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Deer In The Headlights

We provide car insurance nationwide, and we are starting to see an abnormal up-tick in the numbers of deer, moose, & antelope collisions.  So, I looked for ways to avoid these collisions and found the following on WikiHow.  These animals can lay down a big hurt on you & your car; here are some tips on how to steer clear of the deer:

 Collisions occur most often in prime moose or deer habitat such as forested areas, waterways, etc. When you see the road signs, they're not there for the tourists; they mean that the area you are traveling through is moose or deer territory and that you need to take extra care. They will cross roads like anyone else.

  • ·Do not speed when you are driving through moose or deer country. You'll still arrive if you go more slowly, and you'll have more time to avoid an animal if you spot it. Wildlife experts have recommended 55 mph as a suitable speed for wildlife zones in good weather conditions, as it provides you with   additional reaction time to stop. Of course, in heavy rain and other difficult weather, you should adjust your speed to the distance you are able to see. 
  • Be prepared to take evasive action, which includes being able to quickly slow down, brake suddenly or turn down blinding headlights. Drive so that you are able to stop within the space of your headlights; practice this in a safe area if you don't know how fast this is for your vehicle.
  • Make sure your seat belt is on and check that all passengers are wearing theirs as well. A sudden lurch could have people catapulting from the car.
  • Actively scan the sides of the roads as you drive for any signs of wildlife. If you have passengers, get them involved but ask them not to shout out as this is very startling and can cause the driver to react incorrectly. Ask them to gently tell you that they see moose or deer lurking about. Look on the road sides, the shoulders, down into ditches (they love the grass there), median strips, intersecting roads, on the road itself and try to spot any signs of movement.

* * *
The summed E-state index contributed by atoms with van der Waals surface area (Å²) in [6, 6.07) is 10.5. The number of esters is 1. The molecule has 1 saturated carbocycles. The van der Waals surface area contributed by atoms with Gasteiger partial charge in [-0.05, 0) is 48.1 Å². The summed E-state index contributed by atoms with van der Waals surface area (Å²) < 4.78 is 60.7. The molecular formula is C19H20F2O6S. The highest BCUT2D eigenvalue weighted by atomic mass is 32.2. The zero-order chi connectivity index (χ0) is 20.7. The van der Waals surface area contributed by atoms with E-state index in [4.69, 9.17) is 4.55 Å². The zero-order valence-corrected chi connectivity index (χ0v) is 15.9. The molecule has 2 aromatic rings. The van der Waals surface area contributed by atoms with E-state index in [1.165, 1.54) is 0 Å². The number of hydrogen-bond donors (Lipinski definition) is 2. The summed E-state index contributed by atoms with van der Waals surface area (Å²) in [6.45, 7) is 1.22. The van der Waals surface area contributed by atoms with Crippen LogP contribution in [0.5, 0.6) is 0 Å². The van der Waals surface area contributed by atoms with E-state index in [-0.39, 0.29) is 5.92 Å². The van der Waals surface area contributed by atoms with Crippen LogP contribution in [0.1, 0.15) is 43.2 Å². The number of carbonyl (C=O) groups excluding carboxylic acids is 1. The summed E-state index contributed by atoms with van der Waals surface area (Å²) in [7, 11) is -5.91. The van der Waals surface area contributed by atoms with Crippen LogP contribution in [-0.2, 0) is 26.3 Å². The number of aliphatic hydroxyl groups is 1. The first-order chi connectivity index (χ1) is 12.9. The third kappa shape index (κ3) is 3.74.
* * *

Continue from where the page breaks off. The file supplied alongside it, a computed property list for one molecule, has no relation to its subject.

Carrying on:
• Be especially wary at sunset and sunrise.  Deer and moose seem to move most in the hours around sunset to midnight and again around dawn. These are also the hardest times for our eyes to adjust to the light (it's neither completely dark nor properly light), so we find it more difficult to see well. If you don't feel alert or can't see properly at these times, save your trip for another time
  • At night, use your high beams where possible, center your car in the roadway, drive slower, and scan the sides of the road for the reflection of their big eyes!
  • Slow down when other cars are behaving differently.  If you see flashing lights (hazard or headlights), hear tooting horns or see people waving madly about, slow down and be ready to stop! Of course, if a car stops suddenly ahead of you, you should also stop or at least slow right down. In these situations, the other cars may well have stopped because animals are already crossing the road ahead of you.